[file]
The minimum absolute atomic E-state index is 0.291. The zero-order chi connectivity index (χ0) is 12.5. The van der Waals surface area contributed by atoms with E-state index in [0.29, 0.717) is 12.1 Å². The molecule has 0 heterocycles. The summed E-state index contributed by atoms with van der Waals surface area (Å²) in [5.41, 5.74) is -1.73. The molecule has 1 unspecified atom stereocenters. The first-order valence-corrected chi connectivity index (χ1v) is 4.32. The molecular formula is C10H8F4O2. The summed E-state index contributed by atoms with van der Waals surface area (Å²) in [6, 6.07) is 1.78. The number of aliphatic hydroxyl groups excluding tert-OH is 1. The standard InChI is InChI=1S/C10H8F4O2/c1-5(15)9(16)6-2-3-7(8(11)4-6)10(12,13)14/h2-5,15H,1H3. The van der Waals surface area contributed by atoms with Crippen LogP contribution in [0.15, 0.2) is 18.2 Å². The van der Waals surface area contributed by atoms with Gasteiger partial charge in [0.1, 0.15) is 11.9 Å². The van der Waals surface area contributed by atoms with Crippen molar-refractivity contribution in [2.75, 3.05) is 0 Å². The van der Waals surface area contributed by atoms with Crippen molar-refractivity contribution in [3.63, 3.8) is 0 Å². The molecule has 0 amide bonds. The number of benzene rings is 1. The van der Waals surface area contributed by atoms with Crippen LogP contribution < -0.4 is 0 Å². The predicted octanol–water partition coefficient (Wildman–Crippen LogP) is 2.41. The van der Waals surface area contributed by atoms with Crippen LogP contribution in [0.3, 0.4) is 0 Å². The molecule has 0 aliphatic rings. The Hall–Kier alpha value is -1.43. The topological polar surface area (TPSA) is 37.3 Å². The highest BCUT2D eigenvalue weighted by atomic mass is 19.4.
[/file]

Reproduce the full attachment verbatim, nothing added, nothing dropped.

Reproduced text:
The minimum absolute atomic E-state index is 0.291. The zero-order chi connectivity index (χ0) is 12.5. The van der Waals surface area contributed by atoms with E-state index in [0.29, 0.717) is 12.1 Å². The molecule has 0 heterocycles. The summed E-state index contributed by atoms with van der Waals surface area (Å²) in [5.41, 5.74) is -1.73. The molecule has 1 unspecified atom stereocenters. The first-order valence-corrected chi connectivity index (χ1v) is 4.32. The molecular formula is C10H8F4O2. The summed E-state index contributed by atoms with van der Waals surface area (Å²) in [6, 6.07) is 1.78. The number of aliphatic hydroxyl groups excluding tert-OH is 1. The standard InChI is InChI=1S/C10H8F4O2/c1-5(15)9(16)6-2-3-7(8(11)4-6)10(12,13)14/h2-5,15H,1H3. The van der Waals surface area contributed by atoms with Crippen LogP contribution in [0.15, 0.2) is 18.2 Å². The van der Waals surface area contributed by atoms with Gasteiger partial charge in [0.1, 0.15) is 11.9 Å². The van der Waals surface area contributed by atoms with Crippen molar-refractivity contribution in [2.75, 3.05) is 0 Å². The van der Waals surface area contributed by atoms with Crippen molar-refractivity contribution in [3.63, 3.8) is 0 Å². The molecule has 0 amide bonds. The number of benzene rings is 1. The van der Waals surface area contributed by atoms with Crippen LogP contribution < -0.4 is 0 Å². The predicted octanol–water partition coefficient (Wildman–Crippen LogP) is 2.41. The van der Waals surface area contributed by atoms with Crippen LogP contribution in [0.3, 0.4) is 0 Å². The molecule has 0 aliphatic rings. The Hall–Kier alpha value is -1.43. The topological polar surface area (TPSA) is 37.3 Å². The highest BCUT2D eigenvalue weighted by atomic mass is 19.4.